The South Korean air force has managed to derail the selection of the Boeing F-15SE Silent Eagle for its F-X Phase 3 fighter requirement, instead pushing for the Lockheed Martin F-35 Lightning but again raising doubts about the openness of the country’s combat aircraft competitions.

The decision appears to deprive Boeing of its best chance of sustaining the F-15 production line past 2018, when the last unit is due to be completed for Saudi Arabia. The South Korean order has offered to underpin development of features that would increase the combat effectiveness of the type, making it more attractive to additional customers.

South Korea’s Defense Acquisition Program Executive Committee on Tuesday decided to restart the F-X Phase 3 competition, despite a decision in August that the F-15 was the only contender that met the F-X Phase 3 budget of 8.3 trillion won ($7.7 billion) for 60 aircraft. The losing types were the F-35 and Eurofighter Typhoon, the latter eliminated because of a bidding irregularity. A decision in the reopened competition is to be made within a year.

The air force, which industry and government officials say has always wanted the F-35 for the requirement, especially after Japan chose the type in 2011, mounted a barely veiled campaign against the F-15 after its selection. Retired air force generals, for example, criticized the decision, making public statements that serving officers could not express. Unnamed air force officers were quoted in the press saying that, with the selection of the F-15, the program was “veering onto a wrong course, contrary to original aims,” presumably the F-35.

If South Korea does eventually choose the F-35, it will be the third non-partner country, after Japan, to order the aircraft despite its cost and the risk of renewed development difficulties.

South Korea’s problem is that this is the second time in 11 years in which one of its fighter requirements appears to have been predetermined, suggesting that bidders may be wasting their marketing money in competitions that are not competitions at all. After Boeing won the F-X Phase 1 competition for 40 fighters with the F-15K in 2002, losing contender Dassault said it would not take part in future South Korean fighter competitions. The French company had evidently concluded that its bid, however attractive, could never have won.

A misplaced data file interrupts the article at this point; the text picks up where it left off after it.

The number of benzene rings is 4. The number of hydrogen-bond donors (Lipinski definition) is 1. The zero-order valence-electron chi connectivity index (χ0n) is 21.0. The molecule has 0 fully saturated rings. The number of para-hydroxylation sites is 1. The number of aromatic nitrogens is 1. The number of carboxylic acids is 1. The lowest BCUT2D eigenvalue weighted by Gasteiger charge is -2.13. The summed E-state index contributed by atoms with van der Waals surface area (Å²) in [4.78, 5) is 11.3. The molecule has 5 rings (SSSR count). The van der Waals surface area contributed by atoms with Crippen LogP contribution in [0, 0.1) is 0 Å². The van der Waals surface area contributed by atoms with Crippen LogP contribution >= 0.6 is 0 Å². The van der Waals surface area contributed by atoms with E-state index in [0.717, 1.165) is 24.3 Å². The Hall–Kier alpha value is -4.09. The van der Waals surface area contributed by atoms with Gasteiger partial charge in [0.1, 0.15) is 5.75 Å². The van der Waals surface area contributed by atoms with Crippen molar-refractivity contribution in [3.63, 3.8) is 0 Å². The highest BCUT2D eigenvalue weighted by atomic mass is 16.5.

For the F-X Phase 2 requirement for 20 fighters, no competing manufacturers took South Korea’s Defense Acquisition Program Agency seriously when it called for alternatives to the F-15. Boeing was the only bidder. In 2008 it contracted to supply 21 F-15Ks, including a replacement for one that had crashed.

The defense ministry explains the setting aside of the F-15 selection for F-X Phase 3 partly in terms of threats from North Korean nuclear arms and “asymmetric weapons.” But South Korean government officials have said that the threat on the Korean peninsula has not been a major issue in the requirement. Moreover, the North Korean threat is hardly new.

The ministry also cites rapid advances in aeronautical technology. The major new technical development among South Korea’s neighbors in recent years has been the appearance of China’s J-20 stealth fighter prototype. But that was more than two years ago, during which time the ministry did not move to call a halt to F-X Phase 3.

Defense ministry spokesman Kim Min-seok almost announced the decision of planned new competition. “There is a consensus that South Korea needs the fifth-generation fighter jet to deter the growing threat posed by North Korea,” Yonhap news quoted him as saying. Only the F-35 meets that definition.

Another difficulty for South Korea is that the F-4 Phantom and F-5 Tiger fighters that F-X Phase 3 is to replace are already of doubtful combat value. The replacements were supposed to arrive between 2017 and 2021.

“Boeing is deeply disappointed by the Republic of Korea’s Defense Acquisition Program Executive Committee decision,” says the F-15’s manufacturer. “Boeing has rigorously followed the Defense Acquisition Program Administration’s instructions throughout the entire process. We await details from DAPA on its basis for the delay while evaluating our next options.”

Lockheed Martin says it will continue to support the U.S. government in the process. The F-35 would be sold under the government’s Foreign Military Sales system.

Throughout the competition, EADS and its partners in the Eurofighter consortium always had to wonder whether they were only a stalking horse for the U.S. fighters, especially the F-35. Quite apart from the South Korean air force’s preference for the F-35, South Korea is always under diplomatic pressure to award major defense import contracts to suppliers from the U.S., whose armed forces guarantee its security.

A key question now is whether Eurofighter and Boeing will bid again, especially in view of the defense ministry’s declaration that a “fifth-generation” fighter is needed. Boeing will “explore all of its options,” says an industry source. That will presumably include whether to do more work in developing the F-15SE, which offered limited stealth, advanced avionics integration, and considerable payload-radius, as well as a moderate price in competition with the F-35.

Boeing is under contract to deliver 84 new-build F-15SAs to Saudi Arabia. Though Boeing should finish building them in 2018, the last is due for delivery in 2019. Long lead items would normally be ordered about two years before aircraft delivery, so Boeing appears to have about three years in which to drum up new F-15 business.